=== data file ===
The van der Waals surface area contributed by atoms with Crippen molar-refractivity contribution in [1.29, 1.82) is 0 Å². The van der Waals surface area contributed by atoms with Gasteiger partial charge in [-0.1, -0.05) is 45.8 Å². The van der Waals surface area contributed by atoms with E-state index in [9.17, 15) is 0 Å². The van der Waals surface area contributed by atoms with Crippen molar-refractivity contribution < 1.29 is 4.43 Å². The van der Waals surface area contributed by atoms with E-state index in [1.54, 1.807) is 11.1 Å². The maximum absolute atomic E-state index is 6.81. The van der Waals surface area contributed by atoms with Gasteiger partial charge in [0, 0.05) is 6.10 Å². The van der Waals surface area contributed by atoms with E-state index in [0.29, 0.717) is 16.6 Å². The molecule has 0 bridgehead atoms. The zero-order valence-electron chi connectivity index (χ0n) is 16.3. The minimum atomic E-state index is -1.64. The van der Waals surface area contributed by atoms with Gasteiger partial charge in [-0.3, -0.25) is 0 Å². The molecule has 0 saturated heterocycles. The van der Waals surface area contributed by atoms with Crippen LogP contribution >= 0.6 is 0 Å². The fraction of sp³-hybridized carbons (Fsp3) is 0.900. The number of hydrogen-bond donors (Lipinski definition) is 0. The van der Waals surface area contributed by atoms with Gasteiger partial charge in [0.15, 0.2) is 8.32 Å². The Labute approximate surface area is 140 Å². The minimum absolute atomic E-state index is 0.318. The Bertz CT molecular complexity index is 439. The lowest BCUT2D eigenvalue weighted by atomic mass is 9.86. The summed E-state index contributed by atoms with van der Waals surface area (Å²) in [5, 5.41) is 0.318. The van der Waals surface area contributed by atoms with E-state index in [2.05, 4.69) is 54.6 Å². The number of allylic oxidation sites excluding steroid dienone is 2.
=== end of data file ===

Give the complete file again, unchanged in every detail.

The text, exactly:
The van der Waals surface area contributed by atoms with Crippen molar-refractivity contribution in [1.29, 1.82) is 0 Å². The van der Waals surface area contributed by atoms with Gasteiger partial charge in [-0.1, -0.05) is 45.8 Å². The van der Waals surface area contributed by atoms with E-state index in [9.17, 15) is 0 Å². The van der Waals surface area contributed by atoms with Crippen molar-refractivity contribution < 1.29 is 4.43 Å². The van der Waals surface area contributed by atoms with E-state index in [1.54, 1.807) is 11.1 Å². The maximum absolute atomic E-state index is 6.81. The van der Waals surface area contributed by atoms with Gasteiger partial charge in [0, 0.05) is 6.10 Å². The van der Waals surface area contributed by atoms with E-state index in [0.29, 0.717) is 16.6 Å². The molecule has 0 bridgehead atoms. The zero-order valence-electron chi connectivity index (χ0n) is 16.3. The minimum atomic E-state index is -1.64. The van der Waals surface area contributed by atoms with Gasteiger partial charge in [-0.3, -0.25) is 0 Å². The molecule has 0 saturated heterocycles. The van der Waals surface area contributed by atoms with Crippen LogP contribution >= 0.6 is 0 Å². The fraction of sp³-hybridized carbons (Fsp3) is 0.900. The number of hydrogen-bond donors (Lipinski definition) is 0. The van der Waals surface area contributed by atoms with Gasteiger partial charge in [0.15, 0.2) is 8.32 Å². The Labute approximate surface area is 140 Å². The minimum absolute atomic E-state index is 0.318. The Bertz CT molecular complexity index is 439. The lowest BCUT2D eigenvalue weighted by atomic mass is 9.86. The summed E-state index contributed by atoms with van der Waals surface area (Å²) in [5, 5.41) is 0.318. The van der Waals surface area contributed by atoms with E-state index in [2.05, 4.69) is 54.6 Å². The number of allylic oxidation sites excluding steroid dienone is 2.